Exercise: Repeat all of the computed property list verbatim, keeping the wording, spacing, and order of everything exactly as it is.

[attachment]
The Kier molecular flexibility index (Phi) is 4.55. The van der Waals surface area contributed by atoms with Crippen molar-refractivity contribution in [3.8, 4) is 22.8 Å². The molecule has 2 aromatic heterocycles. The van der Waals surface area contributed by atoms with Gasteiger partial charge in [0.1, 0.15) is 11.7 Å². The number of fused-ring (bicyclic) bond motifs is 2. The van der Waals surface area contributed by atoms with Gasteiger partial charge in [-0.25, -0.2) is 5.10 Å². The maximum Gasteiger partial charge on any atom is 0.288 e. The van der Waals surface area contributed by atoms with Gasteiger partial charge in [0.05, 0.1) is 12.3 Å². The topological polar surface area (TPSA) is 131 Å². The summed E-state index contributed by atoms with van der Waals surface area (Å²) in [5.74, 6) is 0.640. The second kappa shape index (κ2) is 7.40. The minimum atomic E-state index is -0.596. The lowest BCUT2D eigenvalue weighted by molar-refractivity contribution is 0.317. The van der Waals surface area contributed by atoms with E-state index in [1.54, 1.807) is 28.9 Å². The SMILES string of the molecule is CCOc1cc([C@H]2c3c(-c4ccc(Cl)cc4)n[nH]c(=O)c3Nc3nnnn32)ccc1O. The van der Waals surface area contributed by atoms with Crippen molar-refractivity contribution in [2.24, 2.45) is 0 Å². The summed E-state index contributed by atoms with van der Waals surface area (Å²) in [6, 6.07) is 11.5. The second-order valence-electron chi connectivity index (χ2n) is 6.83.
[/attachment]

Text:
The Kier molecular flexibility index (Phi) is 4.55. The van der Waals surface area contributed by atoms with Crippen molar-refractivity contribution in [3.8, 4) is 22.8 Å². The molecule has 2 aromatic heterocycles. The van der Waals surface area contributed by atoms with Gasteiger partial charge in [0.1, 0.15) is 11.7 Å². The number of fused-ring (bicyclic) bond motifs is 2. The van der Waals surface area contributed by atoms with Gasteiger partial charge in [-0.25, -0.2) is 5.10 Å². The maximum Gasteiger partial charge on any atom is 0.288 e. The van der Waals surface area contributed by atoms with Gasteiger partial charge in [0.05, 0.1) is 12.3 Å². The topological polar surface area (TPSA) is 131 Å². The summed E-state index contributed by atoms with van der Waals surface area (Å²) in [5.74, 6) is 0.640. The second kappa shape index (κ2) is 7.40. The minimum atomic E-state index is -0.596. The lowest BCUT2D eigenvalue weighted by molar-refractivity contribution is 0.317. The van der Waals surface area contributed by atoms with E-state index in [1.54, 1.807) is 28.9 Å². The SMILES string of the molecule is CCOc1cc([C@H]2c3c(-c4ccc(Cl)cc4)n[nH]c(=O)c3Nc3nnnn32)ccc1O. The van der Waals surface area contributed by atoms with Crippen molar-refractivity contribution in [2.24, 2.45) is 0 Å². The summed E-state index contributed by atoms with van der Waals surface area (Å²) in [6, 6.07) is 11.5. The second-order valence-electron chi connectivity index (χ2n) is 6.83.